The Problem with "Prom"

As part of my "Shall We Dance" and "Welcome to the Ballroom" panels, I discuss how the choice of "prom" as advertisement for social dances does more harm than good.

Why is "prom" a problem? In short: it discourages actual dancing.

From my point of view as a dancer, a con "prom" is more focused on people wearing extravagant costumes and sorta half-dancing, mostly standing around or the hold-and-sway.

"Prom" encourages the idea of a con formal dance as "something you can only do with a romantic partner." A lot of non-dancing friends and acquaintances have turned down attending these dances because they "don't have a partner." We need to dispel the myth that you MUST have a partner to attend a social dance, particularly one where there are lessons held beforehand! Any partner dancer will tell you that you learn faster, make more friends, and have just as much fun if you attend class without a partner. Classes often rotate partners so everyone has a chance to practice (none of that "shadow partner" business - leave that in Welcome to the Ballroom, it's not helpful!). A formal dance should be no different. Even though I have a romantic partner, I often show up at dances without a singular dance partner. I want to dance with as many people as I can!

Let's say you show up at "prom" without a romantic or dancing partner. What about the Disney portrayal of meeting one's true love, one's Royalty Charming at a formal dance? I can't tell you how many doe-eyed attendees tell me they're hoping to find someone special at the dance. That's simply not a reality. Firstly, you can't expect to sit in a chair and wait for someone to ask you to dance. You should stand toward the edge of the floor if you're actively seeking a dance partner. But formal dances aren't speed dating. While you may meet someone you click with, if you go in expecting to meet someone special, you'll be disappointed by the end of the night. If you go in expecting to meet new friends and practice some dance, you won't be as disappointed. We need to normalize dance as a social activity that isn't tied to eventual marriage.

Now, it's also true that most "raves" have renamed themselves to "electronic dance," which leaves little use for another event being named a "dance" in a convention's schedule. I prefer using the term "Formal Dance" over something like "[Anime Con] Prom." However, even "Formal Ball" doesn't appropriately designate these events as social dances. I wonder what we can do to encourage dancing by thinking of what a name connotes. A personal pet peeve of mine is that "prom" also might give the impression that one must wear something like what they wore to their actual high school prom, but "ball" also implies "ballgown." Often, people who wear those outfits aren't accustomed to moving in them, much less dancing. It can be a safety hazard.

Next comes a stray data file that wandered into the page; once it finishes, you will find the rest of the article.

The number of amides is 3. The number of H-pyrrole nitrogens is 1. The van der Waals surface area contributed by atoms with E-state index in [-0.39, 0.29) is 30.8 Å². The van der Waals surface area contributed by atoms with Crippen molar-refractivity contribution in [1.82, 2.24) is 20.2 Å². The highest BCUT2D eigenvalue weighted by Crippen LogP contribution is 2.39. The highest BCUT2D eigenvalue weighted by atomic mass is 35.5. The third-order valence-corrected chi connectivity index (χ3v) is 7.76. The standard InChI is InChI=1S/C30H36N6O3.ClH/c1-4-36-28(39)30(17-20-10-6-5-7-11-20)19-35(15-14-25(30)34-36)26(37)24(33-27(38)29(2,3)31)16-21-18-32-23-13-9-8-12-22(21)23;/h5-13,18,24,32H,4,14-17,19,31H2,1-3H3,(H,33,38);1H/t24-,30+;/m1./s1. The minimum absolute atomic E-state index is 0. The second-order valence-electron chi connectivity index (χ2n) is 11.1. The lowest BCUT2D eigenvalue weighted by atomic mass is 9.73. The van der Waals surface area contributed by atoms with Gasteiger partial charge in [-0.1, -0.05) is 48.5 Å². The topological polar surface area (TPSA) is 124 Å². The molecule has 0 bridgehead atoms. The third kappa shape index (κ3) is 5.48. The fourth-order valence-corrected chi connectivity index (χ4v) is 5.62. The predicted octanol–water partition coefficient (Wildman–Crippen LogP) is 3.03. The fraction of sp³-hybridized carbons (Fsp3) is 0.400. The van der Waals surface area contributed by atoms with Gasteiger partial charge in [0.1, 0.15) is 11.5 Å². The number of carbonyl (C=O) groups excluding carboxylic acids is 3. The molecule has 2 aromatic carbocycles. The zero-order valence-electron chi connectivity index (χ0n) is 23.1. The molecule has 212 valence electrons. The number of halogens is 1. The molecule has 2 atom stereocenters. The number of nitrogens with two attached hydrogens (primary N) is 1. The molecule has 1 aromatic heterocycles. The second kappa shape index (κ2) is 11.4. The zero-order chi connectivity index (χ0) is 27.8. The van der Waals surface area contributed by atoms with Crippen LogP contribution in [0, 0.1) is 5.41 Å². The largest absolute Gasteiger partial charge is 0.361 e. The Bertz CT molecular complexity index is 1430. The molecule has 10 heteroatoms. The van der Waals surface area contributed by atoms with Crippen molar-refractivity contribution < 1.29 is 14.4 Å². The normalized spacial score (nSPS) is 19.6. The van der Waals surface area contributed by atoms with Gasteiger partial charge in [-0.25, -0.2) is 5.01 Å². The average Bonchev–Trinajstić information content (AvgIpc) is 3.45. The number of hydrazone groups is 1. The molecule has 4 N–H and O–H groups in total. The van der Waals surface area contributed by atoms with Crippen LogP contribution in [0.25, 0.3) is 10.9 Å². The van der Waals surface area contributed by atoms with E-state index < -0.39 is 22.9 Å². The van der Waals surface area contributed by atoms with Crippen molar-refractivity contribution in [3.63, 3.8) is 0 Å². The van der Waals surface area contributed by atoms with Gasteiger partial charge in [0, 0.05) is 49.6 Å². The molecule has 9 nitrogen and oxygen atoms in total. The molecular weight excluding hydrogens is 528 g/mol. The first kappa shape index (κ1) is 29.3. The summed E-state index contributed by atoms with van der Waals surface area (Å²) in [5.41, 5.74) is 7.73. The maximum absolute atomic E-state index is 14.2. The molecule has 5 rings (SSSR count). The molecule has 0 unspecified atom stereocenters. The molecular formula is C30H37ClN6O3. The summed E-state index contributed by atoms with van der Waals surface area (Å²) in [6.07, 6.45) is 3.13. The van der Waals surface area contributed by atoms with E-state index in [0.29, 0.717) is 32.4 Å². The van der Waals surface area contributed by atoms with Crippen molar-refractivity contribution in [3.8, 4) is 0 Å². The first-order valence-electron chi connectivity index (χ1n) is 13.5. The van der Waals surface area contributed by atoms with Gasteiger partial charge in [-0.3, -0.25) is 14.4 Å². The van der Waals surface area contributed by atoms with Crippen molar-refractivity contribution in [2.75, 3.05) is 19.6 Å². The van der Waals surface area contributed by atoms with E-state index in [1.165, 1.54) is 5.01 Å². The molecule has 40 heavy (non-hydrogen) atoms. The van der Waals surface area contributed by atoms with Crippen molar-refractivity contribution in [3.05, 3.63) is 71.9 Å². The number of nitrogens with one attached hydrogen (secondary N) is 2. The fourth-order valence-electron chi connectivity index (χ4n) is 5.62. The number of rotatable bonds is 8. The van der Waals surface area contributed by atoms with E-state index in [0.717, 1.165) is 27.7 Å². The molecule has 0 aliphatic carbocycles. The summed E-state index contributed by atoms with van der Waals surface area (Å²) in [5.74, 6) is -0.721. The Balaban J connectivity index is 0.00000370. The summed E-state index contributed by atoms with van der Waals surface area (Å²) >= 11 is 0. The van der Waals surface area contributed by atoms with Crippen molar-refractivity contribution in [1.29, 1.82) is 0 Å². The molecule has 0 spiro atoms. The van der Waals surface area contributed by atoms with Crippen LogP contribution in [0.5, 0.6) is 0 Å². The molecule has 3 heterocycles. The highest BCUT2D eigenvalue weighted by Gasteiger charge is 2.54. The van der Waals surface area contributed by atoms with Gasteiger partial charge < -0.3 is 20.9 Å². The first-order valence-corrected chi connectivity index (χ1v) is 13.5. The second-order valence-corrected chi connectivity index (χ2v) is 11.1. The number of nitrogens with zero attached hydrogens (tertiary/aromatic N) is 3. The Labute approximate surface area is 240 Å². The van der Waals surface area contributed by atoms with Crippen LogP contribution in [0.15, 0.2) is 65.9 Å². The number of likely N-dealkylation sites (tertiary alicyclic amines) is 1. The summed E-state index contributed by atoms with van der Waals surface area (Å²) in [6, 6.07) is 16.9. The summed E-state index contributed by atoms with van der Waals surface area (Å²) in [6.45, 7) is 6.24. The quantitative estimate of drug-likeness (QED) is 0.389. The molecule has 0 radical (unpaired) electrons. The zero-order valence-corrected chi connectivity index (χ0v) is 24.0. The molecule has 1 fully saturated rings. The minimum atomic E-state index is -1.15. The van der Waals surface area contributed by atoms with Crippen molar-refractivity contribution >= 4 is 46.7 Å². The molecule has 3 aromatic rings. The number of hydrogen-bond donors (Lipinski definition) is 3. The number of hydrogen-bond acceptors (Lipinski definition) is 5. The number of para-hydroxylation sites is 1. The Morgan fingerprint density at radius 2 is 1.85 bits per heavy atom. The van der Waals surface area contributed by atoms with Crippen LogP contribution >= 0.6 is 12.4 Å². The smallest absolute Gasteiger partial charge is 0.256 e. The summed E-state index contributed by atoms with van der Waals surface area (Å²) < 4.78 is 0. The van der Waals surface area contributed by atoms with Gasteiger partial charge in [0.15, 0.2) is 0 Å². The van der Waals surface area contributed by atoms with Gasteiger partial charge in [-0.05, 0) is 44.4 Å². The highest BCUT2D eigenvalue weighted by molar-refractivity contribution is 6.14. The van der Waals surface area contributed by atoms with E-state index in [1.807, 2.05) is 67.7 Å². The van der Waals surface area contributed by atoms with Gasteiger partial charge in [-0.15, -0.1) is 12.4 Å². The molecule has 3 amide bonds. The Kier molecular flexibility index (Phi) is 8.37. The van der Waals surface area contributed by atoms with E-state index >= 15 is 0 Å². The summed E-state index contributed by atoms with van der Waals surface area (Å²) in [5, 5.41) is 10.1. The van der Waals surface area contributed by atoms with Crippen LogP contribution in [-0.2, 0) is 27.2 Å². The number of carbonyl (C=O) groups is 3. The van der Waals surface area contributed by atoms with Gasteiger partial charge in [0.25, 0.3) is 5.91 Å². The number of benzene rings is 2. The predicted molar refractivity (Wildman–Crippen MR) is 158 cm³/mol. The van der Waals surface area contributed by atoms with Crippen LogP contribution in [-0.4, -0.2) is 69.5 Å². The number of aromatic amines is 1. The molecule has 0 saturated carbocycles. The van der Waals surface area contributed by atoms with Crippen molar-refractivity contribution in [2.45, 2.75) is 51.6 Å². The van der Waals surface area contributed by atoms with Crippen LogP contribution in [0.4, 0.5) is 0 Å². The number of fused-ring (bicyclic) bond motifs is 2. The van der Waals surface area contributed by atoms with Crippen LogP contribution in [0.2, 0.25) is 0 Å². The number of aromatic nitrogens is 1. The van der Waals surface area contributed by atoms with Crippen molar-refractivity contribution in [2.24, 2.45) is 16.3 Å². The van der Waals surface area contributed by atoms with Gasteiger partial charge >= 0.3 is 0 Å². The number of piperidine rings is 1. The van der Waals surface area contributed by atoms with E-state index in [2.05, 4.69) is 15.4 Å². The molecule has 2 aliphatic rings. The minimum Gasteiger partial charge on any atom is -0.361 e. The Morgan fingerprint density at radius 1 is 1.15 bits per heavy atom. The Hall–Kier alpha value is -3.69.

Lastly, the music at a "prom" isn't geared toward dancers and is likely to be limited to either "pretty" pieces (Viennese waltz after Viennese waltz, due to dj ignorance of how tiring that dance is and how very few people know it anymore) or pieces you can't dance to. I think if we're going to host formal dances at Japanese anime conventions, we should honor the culture of social dance as an activity all can enjoy. For a con to offer lessons in social dance but play music you can't practice dance to in the formal doesn't make sense and is unfair to those who want to learn something. If your formal ball contains music that's danceable and from nerdy, quirky sources, the dancers will be delighted and the non-dancers won't even notice!

I'd rather foster an atmosphere of learning and community than a "prom night" stereotype, so I'll keep spreading the joy of dance the best I can!

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